“Give me silence, water, hope
Give me struggle, iron, volcanoes.” ― Pablo Neruda
My pregnancies with Theo and Quentin were the definition of normal, save for the c-sections at the end. Morning sickness. Aches. Weight gain. I ate what I was supposed to eat and took walks for exercise. I grumbled about my discomfort. All normal, boring prenatal appointments.
I had a small breath of relief after my 24-week appointment with Maternal Fetal Medicine. For a minute, the pregnancy felt “normal” even though I had just left the office of a highly-specialized doctor. I came home, felt movement, and talked to Ger about the baby’s name. I asked him if he felt better after the appointment and he said “a little.” I felt the same… just “a little.”
It has been better as I feel regular movement now, but there are still evenings when I find myself gasping for breath. My mind becomes filled with horrible thoughts of a sudden stop of a heartbeat. Of not feeling movement and being scared, of using my heart rate monitor and being terrified, and then racing to the hospital to confirm my biggest fear – that the baby was gone. I still don’t know. I still cannot be fully reassured. I tried to tell myself that this pregnancy is like my first two, not the last two, but I don’t know that.
The autopsies showed Fetal thrombotic vasculopathy: clotting, on the fetal side. Of unknown cause. Ger and I were tested for blood clotting disorders; I’ve been put on blood thinners – though that shouldn’t matter since the clotting was not maternal – but nothing definitive. There is so little information about FTV: it is not well understood. Articles are scholarly and dense, and an online forum with posts from other moms are scary, talking of late-term losses. But on lists of issues, I’m being watched for. Growth restriction. Blood flow. Fetal cardiac problems. Fetal movement and heart rate starting with my non-stress tests.
Finally I read something that calmed me a bit. Interuterine demise before delivery of at least 3 days can cause FTV on the placenta, due to decreased blood flow. My OBGYN had said that to me after Nelle’s autopsy came back: the clotting could have occurred Post-Demise. We have no way of knowing what day they were gone. I clung to that idea for a moment; that the FTV was a result, not a cause. Anything to calm my nerves for a minute. Telling myself over and over that I have had two healthy children with no complications.
I had my 28-week appointment with MFM today and woke up around 2:00 a.m. with a sharp pain in my side. I felt movement, so I decided not to panic. When it hadn’t subsided by the time morning rolled around, I was certain that I would leave immediately and go to the hospital before heading to MFM. But, I calmed myself enough to do kick counts. Got to 10 within the normal timeframe, took a breath, and knew that I could wait for my 9:00 appointment. By the time a few more hours had passed, the pain was completely gone.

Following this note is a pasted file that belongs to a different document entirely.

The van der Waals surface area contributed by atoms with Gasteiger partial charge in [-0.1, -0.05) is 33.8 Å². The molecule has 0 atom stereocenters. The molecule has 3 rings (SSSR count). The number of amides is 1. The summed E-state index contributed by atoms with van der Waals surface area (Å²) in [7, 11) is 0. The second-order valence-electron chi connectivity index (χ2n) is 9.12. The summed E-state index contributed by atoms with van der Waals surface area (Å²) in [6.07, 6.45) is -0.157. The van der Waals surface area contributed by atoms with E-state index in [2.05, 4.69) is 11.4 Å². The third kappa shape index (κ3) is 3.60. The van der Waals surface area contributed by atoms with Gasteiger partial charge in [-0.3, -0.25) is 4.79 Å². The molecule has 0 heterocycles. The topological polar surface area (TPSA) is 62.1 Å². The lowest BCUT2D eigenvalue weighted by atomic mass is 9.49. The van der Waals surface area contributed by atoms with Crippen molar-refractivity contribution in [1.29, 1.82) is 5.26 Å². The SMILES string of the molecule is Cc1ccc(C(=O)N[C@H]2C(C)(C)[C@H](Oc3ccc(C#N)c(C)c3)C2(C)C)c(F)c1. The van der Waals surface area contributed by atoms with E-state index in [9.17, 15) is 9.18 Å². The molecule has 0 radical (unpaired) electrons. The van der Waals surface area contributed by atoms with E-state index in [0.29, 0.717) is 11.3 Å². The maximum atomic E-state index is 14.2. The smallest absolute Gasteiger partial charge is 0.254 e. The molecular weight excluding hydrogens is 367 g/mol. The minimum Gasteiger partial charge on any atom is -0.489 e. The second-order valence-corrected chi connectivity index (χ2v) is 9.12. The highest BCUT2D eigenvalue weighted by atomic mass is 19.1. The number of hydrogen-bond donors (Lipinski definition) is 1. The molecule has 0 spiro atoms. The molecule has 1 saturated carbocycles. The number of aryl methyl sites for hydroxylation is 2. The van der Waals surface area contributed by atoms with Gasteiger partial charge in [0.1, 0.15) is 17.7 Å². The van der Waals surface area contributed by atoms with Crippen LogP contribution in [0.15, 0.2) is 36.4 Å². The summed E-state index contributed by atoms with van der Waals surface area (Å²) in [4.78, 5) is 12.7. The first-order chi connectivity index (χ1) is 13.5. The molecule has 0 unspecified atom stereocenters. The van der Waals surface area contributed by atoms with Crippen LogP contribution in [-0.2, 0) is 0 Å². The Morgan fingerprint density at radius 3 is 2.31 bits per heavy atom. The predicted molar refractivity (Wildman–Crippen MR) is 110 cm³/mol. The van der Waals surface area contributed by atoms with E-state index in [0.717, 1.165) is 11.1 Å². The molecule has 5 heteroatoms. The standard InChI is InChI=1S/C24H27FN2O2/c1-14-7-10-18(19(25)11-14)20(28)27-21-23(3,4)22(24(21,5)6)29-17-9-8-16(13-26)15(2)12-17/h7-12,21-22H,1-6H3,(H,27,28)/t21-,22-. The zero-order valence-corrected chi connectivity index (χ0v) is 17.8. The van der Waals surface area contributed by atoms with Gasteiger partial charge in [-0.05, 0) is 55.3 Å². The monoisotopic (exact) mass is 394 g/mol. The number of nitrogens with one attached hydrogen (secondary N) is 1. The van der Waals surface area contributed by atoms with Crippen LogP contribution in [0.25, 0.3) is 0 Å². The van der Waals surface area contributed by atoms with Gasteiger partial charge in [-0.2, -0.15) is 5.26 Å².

I brought up how much the FTV scares me. I asked about the chances of something (a blood clot) happening suddenly. He acknowledged that is a concern, but said that he would expect to see issues like growth restriction that would be an indicator that something is wrong, and so far we haven’t seen that. Every growth measurement has been perfect. Nelle had the growth restriction, but Iris did not – so this was only partly comforting. I asked about decreased fetal movement, as I had read about this in some medical articles as well, and he said yes, this could also be an indication. I have a good baseline for myself with kick counts every day, so he said any variation we could look into. He asked if I would prefer to come back in three weeks instead of four, and I agreed that it would make me feel better. He also told me that we could start non-stress tests at 30 weeks instead of 32 if needed.
I then talked to him about my c-section date. I am scheduled at 39 weeks, 2 days. I let him know that I went into labor with Theo 6 days before my due date and Quentin 9 days before my due date – so I have never made it to 39 weeks, 2 days before. I told him that date is giving me a significant amount of anxiety. Between the two live births and my high risk status, he said that he would recommend the c-section at 38 weeks instead of 39. He will put that in his notes to my regular OBGYN, and then my regular OB will need to put in the order for the change. That appointment isn’t for another two weeks, but I feel better about 38 versus 39 weeks. That means fewer than 10 weeks to go.
Though these appointments have been a normal part of the pregnancy, and will be occurring with increased frequency, I still found myself with my heart racing during the minutes between when the ultrasound tech left and when the doctor came in. The tech had been typing into the computer and I thought “what did she see? what is she not telling me?” Even though I had watched every measurement flash across the screen and now have become so familiar with the images that I could tell when she was measuring head, belly, bones. She tried to get an image of the face, but Baby Three kept putting up hands and wiggling around in protest.
Countdown has been reduced by seven days.